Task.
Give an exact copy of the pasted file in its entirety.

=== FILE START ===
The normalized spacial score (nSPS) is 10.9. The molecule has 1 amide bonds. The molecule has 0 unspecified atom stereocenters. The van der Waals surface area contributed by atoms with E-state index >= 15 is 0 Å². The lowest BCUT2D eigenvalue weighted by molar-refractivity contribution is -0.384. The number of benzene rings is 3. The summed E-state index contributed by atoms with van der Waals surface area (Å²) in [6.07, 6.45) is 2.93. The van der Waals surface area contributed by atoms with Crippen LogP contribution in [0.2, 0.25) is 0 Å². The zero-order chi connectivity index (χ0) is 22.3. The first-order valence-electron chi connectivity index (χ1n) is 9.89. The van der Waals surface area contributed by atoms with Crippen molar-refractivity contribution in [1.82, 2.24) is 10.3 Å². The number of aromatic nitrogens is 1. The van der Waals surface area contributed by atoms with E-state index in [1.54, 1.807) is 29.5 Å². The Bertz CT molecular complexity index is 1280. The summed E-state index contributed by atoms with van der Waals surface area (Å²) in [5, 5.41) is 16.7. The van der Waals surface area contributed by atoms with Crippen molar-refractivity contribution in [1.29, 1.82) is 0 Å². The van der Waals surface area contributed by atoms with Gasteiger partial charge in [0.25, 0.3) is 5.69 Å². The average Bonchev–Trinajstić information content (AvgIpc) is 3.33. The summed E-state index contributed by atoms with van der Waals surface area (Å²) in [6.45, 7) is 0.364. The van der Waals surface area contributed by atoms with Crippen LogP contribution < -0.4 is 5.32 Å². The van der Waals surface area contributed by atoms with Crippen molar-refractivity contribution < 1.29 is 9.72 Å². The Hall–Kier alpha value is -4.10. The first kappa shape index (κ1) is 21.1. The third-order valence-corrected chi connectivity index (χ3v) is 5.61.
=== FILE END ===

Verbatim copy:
The normalized spacial score (nSPS) is 10.9. The molecule has 1 amide bonds. The molecule has 0 unspecified atom stereocenters. The van der Waals surface area contributed by atoms with E-state index >= 15 is 0 Å². The lowest BCUT2D eigenvalue weighted by molar-refractivity contribution is -0.384. The number of benzene rings is 3. The summed E-state index contributed by atoms with van der Waals surface area (Å²) in [6.07, 6.45) is 2.93. The van der Waals surface area contributed by atoms with Crippen LogP contribution in [0.2, 0.25) is 0 Å². The zero-order chi connectivity index (χ0) is 22.3. The first-order valence-electron chi connectivity index (χ1n) is 9.89. The van der Waals surface area contributed by atoms with Crippen molar-refractivity contribution in [1.82, 2.24) is 10.3 Å². The number of aromatic nitrogens is 1. The van der Waals surface area contributed by atoms with E-state index in [1.54, 1.807) is 29.5 Å². The Bertz CT molecular complexity index is 1280. The summed E-state index contributed by atoms with van der Waals surface area (Å²) in [5, 5.41) is 16.7. The van der Waals surface area contributed by atoms with Crippen molar-refractivity contribution in [1.29, 1.82) is 0 Å². The van der Waals surface area contributed by atoms with Gasteiger partial charge in [0.25, 0.3) is 5.69 Å². The average Bonchev–Trinajstić information content (AvgIpc) is 3.33. The summed E-state index contributed by atoms with van der Waals surface area (Å²) in [6.45, 7) is 0.364. The van der Waals surface area contributed by atoms with Crippen LogP contribution < -0.4 is 5.32 Å². The van der Waals surface area contributed by atoms with Crippen molar-refractivity contribution < 1.29 is 9.72 Å². The Hall–Kier alpha value is -4.10. The first kappa shape index (κ1) is 21.1. The third-order valence-corrected chi connectivity index (χ3v) is 5.61.